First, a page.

The Credit Card Act is officially rolled out and many debtors are reaping the benefits; but credit card companies are not taking their loss of revenue lightly. Many are getting sneakier than ever and trying to hit consumers where it hurts the most – in their wallets.
Credit card tricks debtors need to be aware of:
The Credit Card Act has prohibited credit card companies from charging unreasonable penalty fees. Penalty fees of $50 on a late payment of only $20 are a thing of the past; however, credit card companies have another trick up their sleeves. When borrowers call their credit card company looking for a break on their monthly minimum payment, many credit card companies are now more than willing to offer it; but there’s a catch – a higher APR. In other words, debtors can make lower monthly payments but they will end up paying more in the long-term. Before agreeing to any reduction in your monthly payments, make sure you read the fine print. Is there a higher APR attached to that sweet deal?
Credit card companies are getting vague about their terms and conditions. In the past a credit card company might have said, “if you have x number of penalty fees in a given year you will be hit with an x percent increase in your interest rate,” now they are being more unclear. New credit card terms are now almost like mysteries when it comes to figuring out what could cause your interest rate to increase and by how much. The only way to combat this problem is to pay your balance every month and to pay it on time.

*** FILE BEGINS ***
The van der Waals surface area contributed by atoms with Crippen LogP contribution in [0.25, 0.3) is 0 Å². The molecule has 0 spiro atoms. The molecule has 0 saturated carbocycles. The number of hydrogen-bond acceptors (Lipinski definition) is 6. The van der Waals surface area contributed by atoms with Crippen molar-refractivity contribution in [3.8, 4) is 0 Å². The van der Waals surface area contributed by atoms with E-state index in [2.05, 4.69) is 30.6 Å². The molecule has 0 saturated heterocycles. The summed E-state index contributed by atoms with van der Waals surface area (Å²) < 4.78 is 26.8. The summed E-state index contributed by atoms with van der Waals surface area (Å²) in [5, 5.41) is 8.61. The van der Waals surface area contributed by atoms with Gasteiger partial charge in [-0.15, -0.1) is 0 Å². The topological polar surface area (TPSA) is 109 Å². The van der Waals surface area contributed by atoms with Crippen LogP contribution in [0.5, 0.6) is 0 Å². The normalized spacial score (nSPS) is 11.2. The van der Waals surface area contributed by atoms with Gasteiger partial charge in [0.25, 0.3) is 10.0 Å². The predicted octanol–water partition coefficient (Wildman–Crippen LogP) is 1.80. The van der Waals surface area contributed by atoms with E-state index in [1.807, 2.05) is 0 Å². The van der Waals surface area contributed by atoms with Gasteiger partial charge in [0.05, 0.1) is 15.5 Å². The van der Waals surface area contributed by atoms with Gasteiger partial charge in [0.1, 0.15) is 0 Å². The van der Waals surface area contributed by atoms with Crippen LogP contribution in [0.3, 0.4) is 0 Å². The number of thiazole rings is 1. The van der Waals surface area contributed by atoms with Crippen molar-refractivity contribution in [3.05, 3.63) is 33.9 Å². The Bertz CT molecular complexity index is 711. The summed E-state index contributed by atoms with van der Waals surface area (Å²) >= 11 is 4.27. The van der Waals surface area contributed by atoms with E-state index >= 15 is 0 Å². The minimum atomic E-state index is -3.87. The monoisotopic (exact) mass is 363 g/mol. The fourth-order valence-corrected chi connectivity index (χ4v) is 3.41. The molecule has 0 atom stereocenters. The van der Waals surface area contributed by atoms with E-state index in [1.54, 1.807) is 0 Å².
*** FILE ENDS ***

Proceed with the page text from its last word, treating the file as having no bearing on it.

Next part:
Credit card companies are now prohibited from charging inactivity fees. So instead they are charging annual fees. To get around this, debtors might want to call up their credit card company and find out how much activity they need to get rid of that so-called annual fee which some say is just an inactivity fee by another name.